the popularity of unconventional politicians such as New Jersey's
blunt-spoken Republican governor, Chris Christie, or Elizabeth
Warren, Harvard professor, Democratic contender for the Senate and
scourge of Wall Street and the financial industry.
The rebellious mood also helps to explain the weird contest for the 2012 Republican presidential nomination: the refusal to embrace the eminently qualified Mitt Romney and the flirtation with a string of alternatives, including the erstwhile pizza magnate Herman Cain, whose appeal, it would seem, not even a sexual harassment scandal can diminish.
The election is still a year off, and its outcome utterly unpredictable. In normal times, an approval rating of barely 45 percent and polls showing 75 percent of Americans believe the country is "on the wrong track" would spell big trouble for Obama. But, as the old sports adage runs, you can't beat somebody with nobody.
One thing, however, is sure. In this dark American moment, the stage is set for a populist. It could be the incumbent president, lashing heartless Republicans for their pandering to the rich. It could be a Republican who convinces his countrymen that Obama is leading the country to ruin. Or could a third-party candidate somehow become the outlet for the general exasperation with the status quo?
Don't write off the notion entirely. After all, the eccentric Ross Perot launched his candidacy only six months before election day in 1992, and won almost 20 percent of the vote -- in an age when America's problems were a 10th of what they are today. One way or another, 2012 could yet be the "watershed" election that 2008 was not.
RACE FOR THE WHITE HOUSE
9 Iowa caucus
14 Nevada caucus
17 New Hampshire primary
21 South Carolina primary
31 Florida primary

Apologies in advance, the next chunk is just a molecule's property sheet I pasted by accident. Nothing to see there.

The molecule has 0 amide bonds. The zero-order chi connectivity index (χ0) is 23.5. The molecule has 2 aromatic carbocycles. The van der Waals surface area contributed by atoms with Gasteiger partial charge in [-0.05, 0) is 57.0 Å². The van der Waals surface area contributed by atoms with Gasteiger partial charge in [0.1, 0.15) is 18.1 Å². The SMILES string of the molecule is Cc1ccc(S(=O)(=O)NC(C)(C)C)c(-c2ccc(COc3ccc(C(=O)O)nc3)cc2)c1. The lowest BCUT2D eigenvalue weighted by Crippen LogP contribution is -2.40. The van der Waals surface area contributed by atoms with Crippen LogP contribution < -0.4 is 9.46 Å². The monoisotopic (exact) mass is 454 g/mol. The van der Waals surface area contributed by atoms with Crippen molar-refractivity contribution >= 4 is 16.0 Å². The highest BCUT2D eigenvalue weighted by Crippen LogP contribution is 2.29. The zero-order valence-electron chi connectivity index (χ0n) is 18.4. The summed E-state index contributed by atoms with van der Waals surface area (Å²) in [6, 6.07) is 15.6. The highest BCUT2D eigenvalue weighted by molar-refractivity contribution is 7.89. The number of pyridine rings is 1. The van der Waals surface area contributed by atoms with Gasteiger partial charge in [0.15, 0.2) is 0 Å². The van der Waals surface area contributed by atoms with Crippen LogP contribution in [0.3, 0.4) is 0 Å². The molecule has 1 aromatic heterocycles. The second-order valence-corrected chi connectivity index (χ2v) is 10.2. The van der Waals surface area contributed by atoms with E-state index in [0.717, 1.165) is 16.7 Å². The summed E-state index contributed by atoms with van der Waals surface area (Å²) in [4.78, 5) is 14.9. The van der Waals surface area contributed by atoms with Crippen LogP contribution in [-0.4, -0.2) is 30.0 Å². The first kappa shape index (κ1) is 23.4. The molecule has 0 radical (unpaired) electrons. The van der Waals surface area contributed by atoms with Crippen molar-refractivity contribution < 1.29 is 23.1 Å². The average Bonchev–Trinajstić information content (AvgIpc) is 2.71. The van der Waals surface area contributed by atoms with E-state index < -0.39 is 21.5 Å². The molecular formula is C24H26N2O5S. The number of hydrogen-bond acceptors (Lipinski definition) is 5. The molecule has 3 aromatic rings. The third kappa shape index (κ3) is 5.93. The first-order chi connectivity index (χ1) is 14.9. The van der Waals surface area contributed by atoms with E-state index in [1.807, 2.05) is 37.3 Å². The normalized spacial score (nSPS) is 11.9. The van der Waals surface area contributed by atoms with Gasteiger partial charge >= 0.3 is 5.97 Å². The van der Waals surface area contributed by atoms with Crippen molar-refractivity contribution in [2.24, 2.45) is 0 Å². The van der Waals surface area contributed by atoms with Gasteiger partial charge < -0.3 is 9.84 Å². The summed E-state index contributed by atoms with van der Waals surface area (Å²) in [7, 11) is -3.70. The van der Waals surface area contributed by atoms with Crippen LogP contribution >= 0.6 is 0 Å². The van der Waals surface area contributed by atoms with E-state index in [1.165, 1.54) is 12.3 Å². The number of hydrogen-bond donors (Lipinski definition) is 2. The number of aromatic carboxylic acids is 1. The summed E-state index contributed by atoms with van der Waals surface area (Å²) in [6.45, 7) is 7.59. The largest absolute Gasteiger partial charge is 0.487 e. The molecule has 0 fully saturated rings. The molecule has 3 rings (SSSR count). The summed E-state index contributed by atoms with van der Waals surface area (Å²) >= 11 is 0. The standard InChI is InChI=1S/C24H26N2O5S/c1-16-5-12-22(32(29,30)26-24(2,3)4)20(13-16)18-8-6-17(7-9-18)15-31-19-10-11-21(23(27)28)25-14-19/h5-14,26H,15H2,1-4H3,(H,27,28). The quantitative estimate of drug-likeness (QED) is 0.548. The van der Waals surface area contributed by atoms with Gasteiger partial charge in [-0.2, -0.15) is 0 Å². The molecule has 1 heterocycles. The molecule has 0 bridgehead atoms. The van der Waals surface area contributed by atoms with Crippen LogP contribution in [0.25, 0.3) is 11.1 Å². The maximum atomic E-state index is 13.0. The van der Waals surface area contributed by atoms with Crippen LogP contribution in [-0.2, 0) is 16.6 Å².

7 Colorado and North Dakota caucuses; Georgia and Missouri primaries
21 Wisconsin primary
28 Arizona and Michigan primaries
6 Idaho caucus; Georgia, Massachusetts, Oklahoma, Tennessee, Texas, Virginia and Vermont primaries
10 Guam, Kansas, and Virgin Islands caucuses
13 Hawaii caucus; Alabama and Mississippi primaries
20 Illinois primary
24 Louisiana primary
3 Washington DC and Maryland primaries
24 Connecticut, Delaware, New York, Pennsylvania, and Rhode Island primaries
8 Indiana, North Carolina, West Virginia primaries
15 Nebraska and Oregon primaries
22 Arkansas, Idaho and Kentucky primaries
5 California, New Jersey, Montana, New Mexico and South Dakota primaries
12 Ohio primary
26 Utah primary
40th National Republican Convention in Florida
3 National Convention, Charlotte, North Carolina
6 Election of the President of the United States
Governor of Massachusetts 2003-7. Ran for president in 2008, and now one of the two front-runners. Wants to lower corporate income tax, repeal Obamacare, cut public spending. Reputation as flip-flopper. Pro-life. Mormon.
Ex-CEO of Godfathers pizza chain, and outsider who has leapt into lead. Revelations that he was once accused by two women of sexual harassment have not derailed campaign so far. Opposes government intervention in the economy through stimulus and bailouts, proposed much-criticised 9-9-9 flat tax plan which has helped his rise.
Governor of Texas 2000-now. Supports minimal government low taxes and low spending, and repeal of Obamacare. Does not believe in gay marriage. Strongly pro-life. Never lost an election.
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